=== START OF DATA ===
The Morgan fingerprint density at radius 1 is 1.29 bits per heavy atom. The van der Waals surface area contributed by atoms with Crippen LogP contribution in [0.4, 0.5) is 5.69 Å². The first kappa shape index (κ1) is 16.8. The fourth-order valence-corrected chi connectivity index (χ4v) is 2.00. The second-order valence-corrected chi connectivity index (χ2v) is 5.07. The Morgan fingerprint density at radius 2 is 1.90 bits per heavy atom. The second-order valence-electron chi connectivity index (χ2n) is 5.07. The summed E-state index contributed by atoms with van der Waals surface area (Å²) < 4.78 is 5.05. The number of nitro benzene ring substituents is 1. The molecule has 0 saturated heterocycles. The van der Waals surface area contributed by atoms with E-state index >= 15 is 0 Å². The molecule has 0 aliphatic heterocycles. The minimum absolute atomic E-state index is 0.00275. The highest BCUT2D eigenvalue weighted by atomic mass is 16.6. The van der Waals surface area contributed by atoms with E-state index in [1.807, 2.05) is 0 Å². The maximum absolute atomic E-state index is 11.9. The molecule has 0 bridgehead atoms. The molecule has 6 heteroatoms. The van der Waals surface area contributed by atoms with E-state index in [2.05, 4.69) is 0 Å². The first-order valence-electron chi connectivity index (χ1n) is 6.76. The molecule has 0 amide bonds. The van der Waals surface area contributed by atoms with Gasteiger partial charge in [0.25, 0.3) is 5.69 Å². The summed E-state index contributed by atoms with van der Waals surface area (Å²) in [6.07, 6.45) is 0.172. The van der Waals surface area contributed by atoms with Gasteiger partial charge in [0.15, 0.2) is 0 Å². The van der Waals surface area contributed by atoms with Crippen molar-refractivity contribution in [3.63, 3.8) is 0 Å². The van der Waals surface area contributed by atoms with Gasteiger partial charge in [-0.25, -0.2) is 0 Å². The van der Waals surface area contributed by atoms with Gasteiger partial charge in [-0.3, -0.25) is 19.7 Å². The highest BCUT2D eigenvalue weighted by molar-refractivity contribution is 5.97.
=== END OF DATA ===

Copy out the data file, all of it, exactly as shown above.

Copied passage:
The Morgan fingerprint density at radius 1 is 1.29 bits per heavy atom. The van der Waals surface area contributed by atoms with Crippen LogP contribution in [0.4, 0.5) is 5.69 Å². The first kappa shape index (κ1) is 16.8. The fourth-order valence-corrected chi connectivity index (χ4v) is 2.00. The second-order valence-corrected chi connectivity index (χ2v) is 5.07. The Morgan fingerprint density at radius 2 is 1.90 bits per heavy atom. The second-order valence-electron chi connectivity index (χ2n) is 5.07. The summed E-state index contributed by atoms with van der Waals surface area (Å²) < 4.78 is 5.05. The number of nitro benzene ring substituents is 1. The molecule has 0 saturated heterocycles. The van der Waals surface area contributed by atoms with E-state index >= 15 is 0 Å². The molecule has 0 aliphatic heterocycles. The minimum absolute atomic E-state index is 0.00275. The highest BCUT2D eigenvalue weighted by atomic mass is 16.6. The van der Waals surface area contributed by atoms with E-state index in [1.807, 2.05) is 0 Å². The maximum absolute atomic E-state index is 11.9. The molecule has 0 bridgehead atoms. The molecule has 6 heteroatoms. The van der Waals surface area contributed by atoms with E-state index in [2.05, 4.69) is 0 Å². The first-order valence-electron chi connectivity index (χ1n) is 6.76. The molecule has 0 amide bonds. The van der Waals surface area contributed by atoms with Gasteiger partial charge in [0.25, 0.3) is 5.69 Å². The summed E-state index contributed by atoms with van der Waals surface area (Å²) in [6.07, 6.45) is 0.172. The van der Waals surface area contributed by atoms with Gasteiger partial charge in [0.15, 0.2) is 0 Å². The van der Waals surface area contributed by atoms with Crippen molar-refractivity contribution in [3.63, 3.8) is 0 Å². The van der Waals surface area contributed by atoms with Gasteiger partial charge in [-0.25, -0.2) is 0 Å². The van der Waals surface area contributed by atoms with Gasteiger partial charge in [-0.3, -0.25) is 19.7 Å². The highest BCUT2D eigenvalue weighted by molar-refractivity contribution is 5.97.